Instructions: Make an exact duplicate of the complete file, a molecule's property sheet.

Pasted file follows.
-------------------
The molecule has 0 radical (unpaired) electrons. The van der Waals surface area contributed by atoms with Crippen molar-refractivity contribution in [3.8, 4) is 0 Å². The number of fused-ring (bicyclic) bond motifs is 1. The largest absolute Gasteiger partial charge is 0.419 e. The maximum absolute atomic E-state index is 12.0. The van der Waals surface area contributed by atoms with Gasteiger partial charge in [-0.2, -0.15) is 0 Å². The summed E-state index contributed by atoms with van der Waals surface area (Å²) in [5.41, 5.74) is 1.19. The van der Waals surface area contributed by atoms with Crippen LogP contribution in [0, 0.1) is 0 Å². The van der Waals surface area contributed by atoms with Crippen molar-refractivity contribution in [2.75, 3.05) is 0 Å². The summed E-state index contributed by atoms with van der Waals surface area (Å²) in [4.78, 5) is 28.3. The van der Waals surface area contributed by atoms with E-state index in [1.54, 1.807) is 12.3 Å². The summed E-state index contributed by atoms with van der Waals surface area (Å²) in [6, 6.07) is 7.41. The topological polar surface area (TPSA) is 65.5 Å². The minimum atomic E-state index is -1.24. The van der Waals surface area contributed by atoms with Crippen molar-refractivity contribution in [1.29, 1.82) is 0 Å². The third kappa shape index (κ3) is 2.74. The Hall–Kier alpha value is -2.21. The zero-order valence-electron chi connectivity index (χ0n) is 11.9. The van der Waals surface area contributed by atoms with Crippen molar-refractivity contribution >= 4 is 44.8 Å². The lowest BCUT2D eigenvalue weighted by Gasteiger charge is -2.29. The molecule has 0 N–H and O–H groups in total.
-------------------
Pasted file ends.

The molecule has 0 radical (unpaired) electrons. The van der Waals surface area contributed by atoms with Crippen molar-refractivity contribution in [3.8, 4) is 0 Å². The number of fused-ring (bicyclic) bond motifs is 1. The largest absolute Gasteiger partial charge is 0.419 e. The maximum absolute atomic E-state index is 12.0. The van der Waals surface area contributed by atoms with Gasteiger partial charge in [-0.2, -0.15) is 0 Å². The summed E-state index contributed by atoms with van der Waals surface area (Å²) in [5.41, 5.74) is 1.19. The van der Waals surface area contributed by atoms with Crippen LogP contribution in [0, 0.1) is 0 Å². The van der Waals surface area contributed by atoms with Crippen molar-refractivity contribution in [2.75, 3.05) is 0 Å². The summed E-state index contributed by atoms with van der Waals surface area (Å²) in [4.78, 5) is 28.3. The van der Waals surface area contributed by atoms with E-state index in [1.54, 1.807) is 12.3 Å². The summed E-state index contributed by atoms with van der Waals surface area (Å²) in [6, 6.07) is 7.41. The topological polar surface area (TPSA) is 65.5 Å². The minimum atomic E-state index is -1.24. The van der Waals surface area contributed by atoms with Crippen molar-refractivity contribution in [1.29, 1.82) is 0 Å². The third kappa shape index (κ3) is 2.74. The Hall–Kier alpha value is -2.21. The zero-order valence-electron chi connectivity index (χ0n) is 11.9. The van der Waals surface area contributed by atoms with Crippen molar-refractivity contribution >= 4 is 44.8 Å². The lowest BCUT2D eigenvalue weighted by Gasteiger charge is -2.29. The molecule has 0 N–H and O–H groups in total.